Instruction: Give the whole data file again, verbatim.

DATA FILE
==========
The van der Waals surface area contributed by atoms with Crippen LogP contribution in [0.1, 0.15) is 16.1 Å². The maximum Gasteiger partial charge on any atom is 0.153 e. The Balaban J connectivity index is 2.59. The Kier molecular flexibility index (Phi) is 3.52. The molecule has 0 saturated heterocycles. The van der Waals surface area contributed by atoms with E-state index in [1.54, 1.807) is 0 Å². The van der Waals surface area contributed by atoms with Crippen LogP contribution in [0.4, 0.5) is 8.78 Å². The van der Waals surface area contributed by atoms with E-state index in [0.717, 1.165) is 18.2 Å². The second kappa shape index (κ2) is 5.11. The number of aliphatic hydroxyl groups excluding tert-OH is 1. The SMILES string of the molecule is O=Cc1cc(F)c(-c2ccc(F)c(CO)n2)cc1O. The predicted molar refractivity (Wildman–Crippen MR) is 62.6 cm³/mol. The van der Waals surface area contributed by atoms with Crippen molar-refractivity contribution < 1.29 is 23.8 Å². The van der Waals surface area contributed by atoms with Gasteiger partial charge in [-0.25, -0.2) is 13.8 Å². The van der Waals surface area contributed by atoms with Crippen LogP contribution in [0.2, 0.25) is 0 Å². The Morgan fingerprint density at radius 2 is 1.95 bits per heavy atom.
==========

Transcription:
The van der Waals surface area contributed by atoms with Crippen LogP contribution in [0.1, 0.15) is 16.1 Å². The maximum Gasteiger partial charge on any atom is 0.153 e. The Balaban J connectivity index is 2.59. The Kier molecular flexibility index (Phi) is 3.52. The molecule has 0 saturated heterocycles. The van der Waals surface area contributed by atoms with E-state index in [1.54, 1.807) is 0 Å². The van der Waals surface area contributed by atoms with Crippen LogP contribution in [0.4, 0.5) is 8.78 Å². The van der Waals surface area contributed by atoms with E-state index in [0.717, 1.165) is 18.2 Å². The second kappa shape index (κ2) is 5.11. The number of aliphatic hydroxyl groups excluding tert-OH is 1. The SMILES string of the molecule is O=Cc1cc(F)c(-c2ccc(F)c(CO)n2)cc1O. The predicted molar refractivity (Wildman–Crippen MR) is 62.6 cm³/mol. The van der Waals surface area contributed by atoms with Crippen molar-refractivity contribution < 1.29 is 23.8 Å². The van der Waals surface area contributed by atoms with Gasteiger partial charge in [-0.25, -0.2) is 13.8 Å². The van der Waals surface area contributed by atoms with Crippen LogP contribution in [0.2, 0.25) is 0 Å². The Morgan fingerprint density at radius 2 is 1.95 bits per heavy atom.